Musing on Music

  • Richard Feist
Part of the The Western Ontario Series in Philosophy of Science book series (WONS, volume 75)


Anicius Manlius Severinus Boethius (ca. 480–524) would have been most puzzled by what Shakespeare’s Lorenzo says. The reasons for his supposed perplexity lie in the background views on music that he appropriates from ancient Greek philosophy. Boethius’ compendium on music, De institutione musica (The Fundamentals of Music), along with similar texts on arithmetic, geometry and astronomy, formed the medieval quadrivium. It is surprising that the scholastic philosophers, who were often deeply concerned with logical consistency and order, were unperturbed by the inconsistencies running rampant throughout De institutione musica. On the one hand, the work’s first part is Pythagorean: music was inseparable from numbers, which governed the universe. Music exemplified the cosmic order. On the other hand, the work’s latter sections contain anti-Pythagorean sentiments; music is not necessarily anything that expresses universal orders. So, it is difficult to say precisely what Boethius thought about music. Further complicating this is the fact that, with respect to music, Boethius was not always a terribly original thinker. He often borrowed from a (now lost) treatise on music by Nicomachus and from the first book of Ptolemy’s Harmonics. Still, in the most original section of the book, the opening chapters, Boethius expresses a view of music that is relevant to the historical development of music and how thinkers addressed problems in the philosophy of music.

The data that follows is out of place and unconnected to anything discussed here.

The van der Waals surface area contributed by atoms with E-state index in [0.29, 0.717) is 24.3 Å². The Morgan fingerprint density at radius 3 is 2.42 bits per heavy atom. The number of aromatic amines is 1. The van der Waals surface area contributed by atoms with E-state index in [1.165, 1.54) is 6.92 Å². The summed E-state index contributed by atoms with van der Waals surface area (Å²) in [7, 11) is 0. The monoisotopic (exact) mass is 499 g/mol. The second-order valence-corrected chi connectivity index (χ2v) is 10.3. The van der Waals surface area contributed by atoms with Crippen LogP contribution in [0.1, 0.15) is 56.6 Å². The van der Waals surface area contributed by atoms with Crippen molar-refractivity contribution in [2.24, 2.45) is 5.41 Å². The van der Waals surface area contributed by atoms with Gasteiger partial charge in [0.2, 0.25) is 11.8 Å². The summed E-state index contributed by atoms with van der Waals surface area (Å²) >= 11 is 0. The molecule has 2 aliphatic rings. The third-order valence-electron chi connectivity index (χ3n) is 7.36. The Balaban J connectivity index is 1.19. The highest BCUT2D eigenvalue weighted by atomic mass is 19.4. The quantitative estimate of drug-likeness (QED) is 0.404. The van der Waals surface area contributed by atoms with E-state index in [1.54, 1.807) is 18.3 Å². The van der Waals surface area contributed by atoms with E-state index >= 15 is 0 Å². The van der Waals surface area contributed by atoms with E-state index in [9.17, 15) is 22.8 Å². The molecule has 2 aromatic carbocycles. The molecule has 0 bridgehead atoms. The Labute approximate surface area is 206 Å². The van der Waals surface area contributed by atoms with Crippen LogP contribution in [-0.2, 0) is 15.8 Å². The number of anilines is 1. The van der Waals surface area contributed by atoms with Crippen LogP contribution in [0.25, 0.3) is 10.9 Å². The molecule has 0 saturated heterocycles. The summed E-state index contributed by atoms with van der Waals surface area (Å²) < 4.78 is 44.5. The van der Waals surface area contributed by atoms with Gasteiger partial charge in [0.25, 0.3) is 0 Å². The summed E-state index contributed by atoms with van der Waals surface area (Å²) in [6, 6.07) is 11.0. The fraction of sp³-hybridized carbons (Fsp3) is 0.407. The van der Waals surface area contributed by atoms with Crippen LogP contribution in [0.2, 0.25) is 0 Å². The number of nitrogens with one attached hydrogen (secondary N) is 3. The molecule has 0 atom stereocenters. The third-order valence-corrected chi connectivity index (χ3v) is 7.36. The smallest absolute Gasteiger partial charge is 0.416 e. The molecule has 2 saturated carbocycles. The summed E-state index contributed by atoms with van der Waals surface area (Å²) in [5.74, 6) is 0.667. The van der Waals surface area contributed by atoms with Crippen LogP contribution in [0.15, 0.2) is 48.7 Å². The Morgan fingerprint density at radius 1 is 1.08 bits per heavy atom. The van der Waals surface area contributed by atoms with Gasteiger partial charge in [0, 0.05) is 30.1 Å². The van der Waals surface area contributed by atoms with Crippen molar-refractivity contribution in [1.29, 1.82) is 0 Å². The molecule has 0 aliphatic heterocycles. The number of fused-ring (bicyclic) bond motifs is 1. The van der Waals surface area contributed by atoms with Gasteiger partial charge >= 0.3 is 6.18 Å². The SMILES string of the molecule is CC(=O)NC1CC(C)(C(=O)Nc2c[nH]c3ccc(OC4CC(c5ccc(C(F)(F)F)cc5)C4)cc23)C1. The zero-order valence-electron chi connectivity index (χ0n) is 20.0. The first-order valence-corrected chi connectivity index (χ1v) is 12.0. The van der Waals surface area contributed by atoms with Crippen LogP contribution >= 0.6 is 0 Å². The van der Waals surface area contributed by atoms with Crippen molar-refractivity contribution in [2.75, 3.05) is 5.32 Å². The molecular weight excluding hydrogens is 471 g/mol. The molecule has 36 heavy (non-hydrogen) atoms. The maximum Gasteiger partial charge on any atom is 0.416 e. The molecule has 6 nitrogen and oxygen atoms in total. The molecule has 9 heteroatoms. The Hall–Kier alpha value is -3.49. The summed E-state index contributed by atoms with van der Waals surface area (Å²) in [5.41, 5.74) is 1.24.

Representative Function Musical Representation Instrumental Music Formalist View Individual Thing 
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Copyright information

© Springer Science+Business Media B.V. 2011

Authors and Affiliations

  1. 1.St Paul UniversityOttawaCanada

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